I picked up my first “real” car in 2011, a 2008 Red Infiniti G37S. After getting a “screaming” deal from the pre-owned dealership, I floored the 330 horsepower V6 engine on the Phoenix freeway, hugging every turn and banking every loop ramp. This was heaven. Music was blaring. People were being passed. I was driving like a maniac, but I didn’t care. This was heaven.
Fast forward to today. The magic? Gone. The money? Gone. The loan payments? Gone. The driving? Gone.
Turns out…I don’t need a car!
I started noticing this not long after starting my work-from-home job over 2 years ago. Even though I paid it off 30 months early, my dream was sitting in the garage, collecting dust, and costing me an arm and a leg every time I would drive it. It still needed premium fuel. Insurance still need to be paid. The low-profile tires needed replacing every 2-3 years. The belts, oil, and air filters all needed to be replaced. Why was I allowing this money drain? What value or excitement was I getting from this? It turns out, none. It was all gone. That allure had faded, and now this was just another thing to take care of. I decided to sell it and not replace it.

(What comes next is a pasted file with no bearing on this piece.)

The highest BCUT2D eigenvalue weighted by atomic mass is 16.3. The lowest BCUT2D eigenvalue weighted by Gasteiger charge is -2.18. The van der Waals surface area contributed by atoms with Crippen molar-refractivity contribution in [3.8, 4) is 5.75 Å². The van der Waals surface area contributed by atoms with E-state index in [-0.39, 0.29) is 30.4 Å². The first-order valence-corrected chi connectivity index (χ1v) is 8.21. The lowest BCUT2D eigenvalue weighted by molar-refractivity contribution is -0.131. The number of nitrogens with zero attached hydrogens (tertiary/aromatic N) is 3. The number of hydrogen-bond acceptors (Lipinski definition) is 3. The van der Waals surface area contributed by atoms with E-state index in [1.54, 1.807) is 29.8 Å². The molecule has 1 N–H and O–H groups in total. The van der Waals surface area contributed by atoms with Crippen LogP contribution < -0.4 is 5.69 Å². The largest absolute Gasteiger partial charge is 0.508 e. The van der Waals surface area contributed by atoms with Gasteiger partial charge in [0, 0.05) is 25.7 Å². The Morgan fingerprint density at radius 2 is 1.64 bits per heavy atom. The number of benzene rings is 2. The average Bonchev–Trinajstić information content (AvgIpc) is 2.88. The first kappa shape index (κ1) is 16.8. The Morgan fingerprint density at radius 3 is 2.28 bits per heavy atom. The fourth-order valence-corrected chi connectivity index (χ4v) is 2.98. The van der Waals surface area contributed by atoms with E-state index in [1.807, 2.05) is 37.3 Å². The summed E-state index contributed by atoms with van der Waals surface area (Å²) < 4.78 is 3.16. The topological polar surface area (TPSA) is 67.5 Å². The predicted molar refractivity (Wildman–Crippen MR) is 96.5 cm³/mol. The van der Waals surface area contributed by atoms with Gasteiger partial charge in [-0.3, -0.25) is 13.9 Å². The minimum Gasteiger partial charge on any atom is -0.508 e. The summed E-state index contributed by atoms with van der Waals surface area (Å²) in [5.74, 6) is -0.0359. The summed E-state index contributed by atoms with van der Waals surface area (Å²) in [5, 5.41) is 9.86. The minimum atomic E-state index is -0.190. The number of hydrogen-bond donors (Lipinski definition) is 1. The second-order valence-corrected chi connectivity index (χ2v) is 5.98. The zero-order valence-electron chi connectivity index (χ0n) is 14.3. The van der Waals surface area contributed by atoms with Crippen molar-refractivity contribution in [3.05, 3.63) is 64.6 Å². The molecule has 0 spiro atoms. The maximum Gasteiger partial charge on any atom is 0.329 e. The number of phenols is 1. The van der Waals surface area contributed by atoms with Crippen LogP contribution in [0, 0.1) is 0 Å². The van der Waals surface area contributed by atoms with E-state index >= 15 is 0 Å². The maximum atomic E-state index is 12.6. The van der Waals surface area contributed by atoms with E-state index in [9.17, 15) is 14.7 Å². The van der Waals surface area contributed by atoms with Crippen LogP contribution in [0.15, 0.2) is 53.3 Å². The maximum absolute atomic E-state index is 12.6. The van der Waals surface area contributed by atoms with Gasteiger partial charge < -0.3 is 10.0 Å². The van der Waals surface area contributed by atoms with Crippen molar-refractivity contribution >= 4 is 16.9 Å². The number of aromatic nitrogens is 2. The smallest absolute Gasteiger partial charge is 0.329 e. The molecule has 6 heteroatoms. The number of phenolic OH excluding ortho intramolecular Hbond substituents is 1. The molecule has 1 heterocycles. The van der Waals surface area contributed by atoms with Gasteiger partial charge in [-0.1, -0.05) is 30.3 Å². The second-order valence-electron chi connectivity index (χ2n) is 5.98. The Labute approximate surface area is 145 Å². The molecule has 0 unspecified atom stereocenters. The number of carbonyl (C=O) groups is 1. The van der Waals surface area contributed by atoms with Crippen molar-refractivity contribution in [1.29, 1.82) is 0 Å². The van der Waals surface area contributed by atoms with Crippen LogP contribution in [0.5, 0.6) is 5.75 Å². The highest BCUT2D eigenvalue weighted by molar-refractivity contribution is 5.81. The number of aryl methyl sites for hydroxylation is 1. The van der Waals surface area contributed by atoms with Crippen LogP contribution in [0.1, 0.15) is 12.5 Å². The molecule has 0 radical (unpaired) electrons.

This was a major surprise to those near me that my fiance and I were talking about going down to a single car. Given that I had been a “car guy” my entire driving life, this was not the norm. My family asked if I had been having financial problems. My colleagues said that I would be giving up a great car. My friends asked if I was getting a BMW. Apparently, I had beautifully perpetrated the stigma that each man, woman, child, and dog must have a car in the American household.